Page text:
Good to Go located at 711 Howard Street. Photo provided.

After 20 years of cooking up their beloved Jamaican cuisine, husband and wife team Tony and Lenice Levy said the key to working together has been understanding one another’s strengths and weaknesses.

“We balance each other out,” Tony said. “For us to execute the magnitude of the restaurant we have, it really needed her [Lenice]. I could never have done it without her.”

Good to Go, located at 711 Howard St., moved to the Evanston side of Howard Street in 2018. Before that, Good to Go was a fast service restaurant on the Chicago side for 16 years. Moving to Evanston helped Good to Go expand and invest in the community they reside in.

“It allowed us the space we needed to grow,” Lenice said. “It was a natural move for us.”

Tony and Lenice Levy, co-owners of Good to Go. (Photo provided)

Even so, the last few years haven’t been easy due to COVID-19, price inflation of supplies and the nationwide racial reckoning that has increased in the United States following the police killing of George Floyd.

Lenice said that although she feels like Good to Go receives support from Evanston residents, being a Black-owned business has still been challenging.

“We don’t have the same resources other ethnic groups may have available and our establishment is always held to a higher level of scrutiny because of the fact that we are Black-owned,” she said. “We can have the same credentials and not get some of the resources awarded to my colleagues in the restaurant business.”

After the killing of George Floyd, Lenice said she noticed a shift to support Black-owned businesses and, while it felt impactful, she wishes that the support was constant.

“We encourage people to continue to support Black-owned businesses and not just when tragic incidents happen. Hopefully, people will be intentional on a regular basis to support us because we honestly need it.”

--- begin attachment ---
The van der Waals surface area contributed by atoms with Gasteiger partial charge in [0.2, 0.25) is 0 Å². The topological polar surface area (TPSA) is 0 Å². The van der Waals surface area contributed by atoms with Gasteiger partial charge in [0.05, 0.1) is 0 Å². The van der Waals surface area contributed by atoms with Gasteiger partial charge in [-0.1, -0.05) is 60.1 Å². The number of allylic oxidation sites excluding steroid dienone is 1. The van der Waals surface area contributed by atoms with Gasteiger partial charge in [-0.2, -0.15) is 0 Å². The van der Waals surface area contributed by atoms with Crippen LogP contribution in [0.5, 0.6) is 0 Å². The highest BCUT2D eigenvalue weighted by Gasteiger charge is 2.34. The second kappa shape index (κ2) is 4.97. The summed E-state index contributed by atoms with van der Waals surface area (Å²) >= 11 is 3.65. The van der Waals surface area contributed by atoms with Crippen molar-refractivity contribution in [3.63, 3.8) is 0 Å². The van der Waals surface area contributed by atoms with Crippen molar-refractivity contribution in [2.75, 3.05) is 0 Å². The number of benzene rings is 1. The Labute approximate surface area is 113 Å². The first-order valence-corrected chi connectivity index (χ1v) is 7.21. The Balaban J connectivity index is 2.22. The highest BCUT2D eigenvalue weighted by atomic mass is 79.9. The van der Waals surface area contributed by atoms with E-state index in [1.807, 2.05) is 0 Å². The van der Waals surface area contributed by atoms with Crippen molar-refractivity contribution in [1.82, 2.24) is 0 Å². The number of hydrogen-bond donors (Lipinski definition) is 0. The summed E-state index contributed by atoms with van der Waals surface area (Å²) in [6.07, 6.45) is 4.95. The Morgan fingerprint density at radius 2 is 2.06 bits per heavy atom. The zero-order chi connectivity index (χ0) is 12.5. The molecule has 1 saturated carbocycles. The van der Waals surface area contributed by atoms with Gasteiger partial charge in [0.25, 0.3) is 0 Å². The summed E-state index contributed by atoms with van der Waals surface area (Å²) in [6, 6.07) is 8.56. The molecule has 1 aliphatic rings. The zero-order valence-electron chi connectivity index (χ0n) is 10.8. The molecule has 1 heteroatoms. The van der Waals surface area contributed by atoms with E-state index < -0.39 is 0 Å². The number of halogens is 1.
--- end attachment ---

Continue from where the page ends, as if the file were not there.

Good to Go has also faced the ebb and flow of the pandemic through shifts of to-go only, outdoor seating and now, open again with no masks required as of Feb. 28 due to the citywide order by Mayor Daniel Biss.

“We dialed everything back to our humble beginnings,” Lenice said. “We were able to survive because of our ability to adapt to the circumstances.”

Good to Go is rooted in their legendary jerk sauce, passed down to Tony from his great-grandmother. At first, Tony was going to use his own sauce but his great-grandmother told him to use her famous recipe at Good to Go.

“No one can develop the sauce like we do,” he said. “It’s a whole different level of sauce. Everything we have done is intentional because we want to be different, we want to bring an experience to the Jamaican community to make sure that what we put out there isn’t like any other restaurant.”

The coffee beans at Good to Go are also imported from Jamaica, and Tony and Lenice said it is important to them both to be as authentic as they can.

Good to Go will soon be coming out with a vegetarian and vegan menu addition to provide further access to those with dietary restrictions.

Sam Stroozas is a reporter and the social media manager at the Evanston RoundTable. She covers small businesses, social justice and human interest stories. Contact her at and...

3 replies on “Good to Go is here to stay, despite challenges”

  1. This is a great testament of what it takes for a black business to survive . Good to Go will continue to do well because of the their strong connection to God, family and community!!!

  2. I just had lunch here Saturday. It’s a place I bring friends and family to and they’re always amazed by the delicious food and friendly staff.

  3. Good to know about “Good to Go!”

    Thank you for posting this and to also complement you for posting the fascinating interview on Hecky’s.

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